History Of Peralta

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Travelers who rode south past Isleta along the eastern bank of the river in the early eighteenth century would have encountered huge stands of cottonwood trees interspersed with open fields of native gramma grass.

In 1718 Diego de Padilla, prostate a resident of Albuquerque, hospital petitioned Governor Antonio Valverde y Cosio for a grant to this land that he claimed his ancestor, Cristobal Tafoya, had owned prior to the Pueblo Revolt. On May 14, 1718, the Governor directed Captain Alonso Garcia, alcalde of Isleta, to place Padilla in “royal possession” of approximately 52,000 acres of this land bounded on the north, by the bluff of the sand hills of Isleta; on the east, by the Sandia Mountains; on the south, by the lands and houses that my grandfather, Balencia, formerly owned; and on the west, by the Río Grande.

Church of Peralta

In August of 1854, the Albuquerque Baptists acquired land just south of the Catholic Church and between 1855 and 1861 built a large flat-roofed structure, using existing adobe walls where possible. By the outbreak of the Civil War in 1861, the congregation numbered about one hundred. A report in 1884 suggests that the facility also included a school with “thirty scholars and taught by Rev. N. W. Chase.”

Padilla grazed sheep on the land and apparently sold a few small parcels to other individuals before his death in 1736. His seven children sold the land to the Pueblo of Isleta on August 22, 1751, for “1,300 reales.” The description filed with the original grant papers led to some legal wrangling in 1884, when Franz and Charles Huning of Albuquerque tried to prove that the grant was actually located north of Isleta. However, the Court of Private Land Claims eventually rejected the Huning claim and confirmed the grant south of Isleta in its present location.

A few miles south of the Isleta escarpment nineteenth-century travelers would have arrived at the large hacienda called Los Pinos owned by the Chaves family. About a mile further south, near the site of the present-day Catholic Church, one came upon the hacienda of Juan Antonio Otero, described by a European visitor in 1847 as “… another of the rich nobility of New Mexico. His land is also very extensive, well-cultivated and fenced in with adobes.”

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In 1837 Juan Antonio, the second son of Vicente Otero and Gertrudis Chaves y Aragón, married Mercedes Chaves, the eighth child (and fifth daughter) of Francisco Xavier Chaves, the owner of Los Pinos. Juan and Mercedes moved to the area and built a large hacienda on a parcel of land that probably belonged to his father. This hacienda was the beginning of what we now know as “downtown” Peralta.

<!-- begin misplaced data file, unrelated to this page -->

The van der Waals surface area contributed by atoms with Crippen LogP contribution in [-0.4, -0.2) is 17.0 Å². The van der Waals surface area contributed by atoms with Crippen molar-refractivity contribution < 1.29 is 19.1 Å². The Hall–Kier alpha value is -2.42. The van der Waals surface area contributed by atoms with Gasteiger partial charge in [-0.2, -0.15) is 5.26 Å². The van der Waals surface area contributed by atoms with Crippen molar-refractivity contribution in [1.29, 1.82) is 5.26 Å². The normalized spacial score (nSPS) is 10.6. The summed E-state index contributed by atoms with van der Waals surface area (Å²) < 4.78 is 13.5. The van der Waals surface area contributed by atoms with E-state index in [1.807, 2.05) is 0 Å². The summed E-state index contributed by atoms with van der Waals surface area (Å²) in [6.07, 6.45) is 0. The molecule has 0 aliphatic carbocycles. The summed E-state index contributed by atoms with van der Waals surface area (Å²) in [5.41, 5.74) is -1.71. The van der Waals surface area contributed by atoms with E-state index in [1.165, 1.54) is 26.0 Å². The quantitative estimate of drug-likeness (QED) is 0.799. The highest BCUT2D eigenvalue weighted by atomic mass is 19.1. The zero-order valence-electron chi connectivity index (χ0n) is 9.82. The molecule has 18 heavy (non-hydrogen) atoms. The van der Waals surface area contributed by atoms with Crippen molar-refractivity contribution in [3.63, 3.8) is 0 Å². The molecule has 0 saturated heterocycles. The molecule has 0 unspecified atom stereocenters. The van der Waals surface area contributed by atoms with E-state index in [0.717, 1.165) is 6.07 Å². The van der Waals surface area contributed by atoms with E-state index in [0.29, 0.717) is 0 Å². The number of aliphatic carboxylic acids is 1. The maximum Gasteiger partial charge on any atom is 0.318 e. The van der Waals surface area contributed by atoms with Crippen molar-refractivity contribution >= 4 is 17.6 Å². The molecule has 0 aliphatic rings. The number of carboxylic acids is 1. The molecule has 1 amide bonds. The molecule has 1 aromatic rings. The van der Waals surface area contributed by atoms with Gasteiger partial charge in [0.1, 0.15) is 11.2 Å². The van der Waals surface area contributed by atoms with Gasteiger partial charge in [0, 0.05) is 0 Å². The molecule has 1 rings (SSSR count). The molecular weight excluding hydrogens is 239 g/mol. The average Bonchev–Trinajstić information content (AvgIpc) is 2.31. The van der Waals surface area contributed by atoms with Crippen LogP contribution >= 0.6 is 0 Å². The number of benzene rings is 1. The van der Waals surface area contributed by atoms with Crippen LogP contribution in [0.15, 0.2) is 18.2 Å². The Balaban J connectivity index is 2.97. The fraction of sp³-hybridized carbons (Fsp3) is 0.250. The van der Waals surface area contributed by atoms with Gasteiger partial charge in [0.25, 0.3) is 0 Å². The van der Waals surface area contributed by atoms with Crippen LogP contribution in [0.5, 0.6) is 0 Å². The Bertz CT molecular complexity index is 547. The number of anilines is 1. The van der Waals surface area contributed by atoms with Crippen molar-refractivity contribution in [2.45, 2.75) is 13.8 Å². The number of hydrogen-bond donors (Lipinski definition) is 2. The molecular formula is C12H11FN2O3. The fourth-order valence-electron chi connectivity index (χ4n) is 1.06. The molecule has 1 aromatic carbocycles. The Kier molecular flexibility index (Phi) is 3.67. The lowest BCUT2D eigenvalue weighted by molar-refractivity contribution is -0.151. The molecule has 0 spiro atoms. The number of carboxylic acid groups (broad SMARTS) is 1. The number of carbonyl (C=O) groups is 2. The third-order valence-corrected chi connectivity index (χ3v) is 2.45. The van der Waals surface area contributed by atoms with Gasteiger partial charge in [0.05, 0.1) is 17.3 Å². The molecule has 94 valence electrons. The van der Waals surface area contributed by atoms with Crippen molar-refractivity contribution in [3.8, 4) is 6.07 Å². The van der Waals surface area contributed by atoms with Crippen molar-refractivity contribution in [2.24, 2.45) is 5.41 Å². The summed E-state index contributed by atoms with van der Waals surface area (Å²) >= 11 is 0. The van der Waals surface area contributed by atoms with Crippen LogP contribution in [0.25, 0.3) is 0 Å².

church

Church of Peralta

In August of 1854, the Albuquerque Baptists acquired land just south of the Catholic Church and between 1855 and 1861 built a large flat-roofed structure, using existing adobe walls where possible. By the outbreak of the Civil War in 1861, the congregation numbered about one hundred. A report in 1884 suggests that the facility also included a school with “thirty scholars and taught by Rev. N. W. Chase.




 

Padilla grazed sheep on the land and apparently sold a few small parcels to other individuals before his death in 1736. His seven children sold the land to the Pueblo of Isleta on August 22, 1751, for “1,300 reales.” The description filed with the original grant papers led to some legal wrangling in 1884, when Franz and Charles Huning of Albuquerque tried to prove that the grant was actually located north of Isleta. However, the Court of Private Land Claims eventually rejected the Huning claim and confirmed the grant south of Isleta in its present location.

A few miles south of the Isleta escarpment nineteenth-century travelers would have arrived at the large hacienda called Los Pinos owned by the Chaves family. About a mile further south, near the site of the present-day Catholic Church, one came upon the hacienda of Juan Antonio Otero, described by a European visitor in 1847 as “… another of the rich nobility of New Mexico. His land is also very extensive, well-cultivated and fenced in with adobes.” In 1837 Juan Antonio, the second son of Vicente Otero and Gertrudis Chaves y Aragón, married Mercedes Chaves, the eighth child (and fifth daughter) of Francisco Xavier Chaves, the owner of Los Pinos. Juan and Mercedes moved to the area and built a large hacienda on a parcel of land that probably belonged to his father. This hacienda was the beginning of what we now know as “downtown” Peralta.

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